XSD Schemas for VB Developers

Schemas and Namespaces

If you are building Web services or using XML for data interchange between your business and other businesses, you’ll need to use XML namespaces to fully qualify your elements and your data types (see the XML namespaces tutorial on this site). For example, if you are using the namespace http://schemas.devxpert.com/order, your order document might look like this:

<Order xmlns="http://schemas.devxpert.com/order">
  <ShipName>Yasser Shohoud</ShipName>

In your schema, you specify the targetNamespace attribute on the <xsd:schema> element.

<schema targetNamespace="http://schemas.devxpert.com/order" xmlns:dx="http://schemas.devxpert.com/order" xmlns="http://www.w3.org/2001/XMLSchema" elementFormDefault="qualified">

Besides defining the targetNamespace, we also define the prefix dx, which maps to the same namespace. We’ll use this prefix shortly. We also defined elementFormDefault=”qualified” which means that elements in the Order XML document will be qualified (either by having a namespace prefix or by using a default namespace like the example above).

All types defined within the schema belong to the target namespace and must be referenced using their fully qualified name, which is the namespace prefix followed by a colon followed by the type name. For example, to reference the OrderItemType you’d write dx:OrderItemType because dx is the prefix that’s declared to map to the target namespace. So the full schema using namespaces would be:

  <!-- this is the equivalent of the OrderItem class -->
  <xsd:complexType name="OrderItemType">
      <xsd:element name="ProductID" type="xsd:int"/>
      <xsd:element name="Quantity" type="xsd:short"/>
      <xsd:element name="UnitPrice" type="xsd:double"/>
  <!-- this corresponds to the Order class -->
  <xsd:complexType name="OrderType">
      <xsd:element name="OrderId" type="xsd:int"/>
      <xsd:element name="RequiredDate" type="xsd:date"/>
      <xsd:element name="ShipName" type="xsd:string"/>
      <xsd:element name="OrderDetails" type="dx:OrderDetailsType"/>
    <!-- the following is the equivalent of the OrderDetails collection -->
  <xsd:complexType name="OrderDetailsType">
      <xsd:element name="OrderItem"
        type="dx:OrderItemType" maxOccurs="unbounded"/>
  <!-- this corresponds to the Order class -->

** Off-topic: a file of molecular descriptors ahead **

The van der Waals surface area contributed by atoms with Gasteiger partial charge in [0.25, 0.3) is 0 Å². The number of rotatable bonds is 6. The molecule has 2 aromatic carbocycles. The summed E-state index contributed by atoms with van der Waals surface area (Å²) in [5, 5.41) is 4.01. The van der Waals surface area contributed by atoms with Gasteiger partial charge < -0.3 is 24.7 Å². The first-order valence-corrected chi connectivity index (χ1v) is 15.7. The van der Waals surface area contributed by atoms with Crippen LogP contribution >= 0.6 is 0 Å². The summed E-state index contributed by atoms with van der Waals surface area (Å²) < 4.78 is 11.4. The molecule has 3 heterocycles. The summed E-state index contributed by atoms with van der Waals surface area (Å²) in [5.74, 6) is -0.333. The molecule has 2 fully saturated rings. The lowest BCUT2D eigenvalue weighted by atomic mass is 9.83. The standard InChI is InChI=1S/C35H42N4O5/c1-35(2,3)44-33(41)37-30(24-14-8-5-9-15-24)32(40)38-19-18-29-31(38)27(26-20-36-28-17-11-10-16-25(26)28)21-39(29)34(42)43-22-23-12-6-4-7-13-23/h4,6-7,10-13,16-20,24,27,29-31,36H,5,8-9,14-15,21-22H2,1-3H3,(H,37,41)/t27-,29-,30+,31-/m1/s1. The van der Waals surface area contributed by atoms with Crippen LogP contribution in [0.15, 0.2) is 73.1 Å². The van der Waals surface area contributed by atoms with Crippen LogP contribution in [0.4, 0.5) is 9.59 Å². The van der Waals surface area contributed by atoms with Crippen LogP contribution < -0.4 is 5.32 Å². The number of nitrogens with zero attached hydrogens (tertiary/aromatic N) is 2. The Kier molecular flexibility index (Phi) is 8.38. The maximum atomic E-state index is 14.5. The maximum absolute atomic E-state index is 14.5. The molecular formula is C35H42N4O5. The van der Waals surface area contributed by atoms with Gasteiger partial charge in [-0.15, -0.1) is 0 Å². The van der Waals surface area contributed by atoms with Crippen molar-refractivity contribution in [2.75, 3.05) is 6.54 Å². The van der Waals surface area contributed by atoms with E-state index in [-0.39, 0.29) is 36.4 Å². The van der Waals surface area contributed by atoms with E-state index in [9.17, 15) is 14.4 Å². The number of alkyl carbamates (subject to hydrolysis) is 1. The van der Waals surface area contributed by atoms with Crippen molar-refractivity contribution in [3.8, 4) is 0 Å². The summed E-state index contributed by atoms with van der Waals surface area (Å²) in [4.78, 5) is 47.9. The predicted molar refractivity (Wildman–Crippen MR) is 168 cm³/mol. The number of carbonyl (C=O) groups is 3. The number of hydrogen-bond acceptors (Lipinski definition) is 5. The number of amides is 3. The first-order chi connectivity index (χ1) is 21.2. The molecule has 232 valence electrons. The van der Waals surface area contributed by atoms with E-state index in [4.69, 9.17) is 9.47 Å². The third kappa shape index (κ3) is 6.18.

<xsd:element name="Order" type="dx:OrderType"/>

In your XML document, you use the attribute schemaLocation to specify which XSD schema is used to validate elements that belong to a given namespace:

<Order xmlns="http://schemas.devxpert.com/order"
xmlns:xsi="http://www.w3.org/2001/XMLSchema-instance" xsi:schemaLocation="http://schemas.devxpert.com/order d:\schemas\order.xsd">

The schemaLocation attribute lets you specify a namespace and the corresponding schema. Its like saying “All elements that belong to this namespace must be validated using that schema”. If your document happens to contain elements from different namespaces (as is the case with WSDL documents) you can specify a different schema for each namespace by listing them all in the schemaLocation attribute. This is very powerful because it lets you mix elements from different schemas in the same document while validating each element with the correct schema.

You might have noticed the xsi namespace prefix on the schemaLocation attribute. XSD defines a few attributes that can be used in the XML document itself as opposed to the XSD schema document. These attributes belong to the XML schema instance namespace, which is http://www.w3.org/2001/XMLSchema-instance. By convention, the prefix used for this namespace is usually xsi.

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About the author

Yasser Shohoud United States

Yasser started programming at the age of 12 when he wrote his first text-based game on a Commodore PET. He's since moved to IBM mainframes then to Microsoft technologies and has worked as System...

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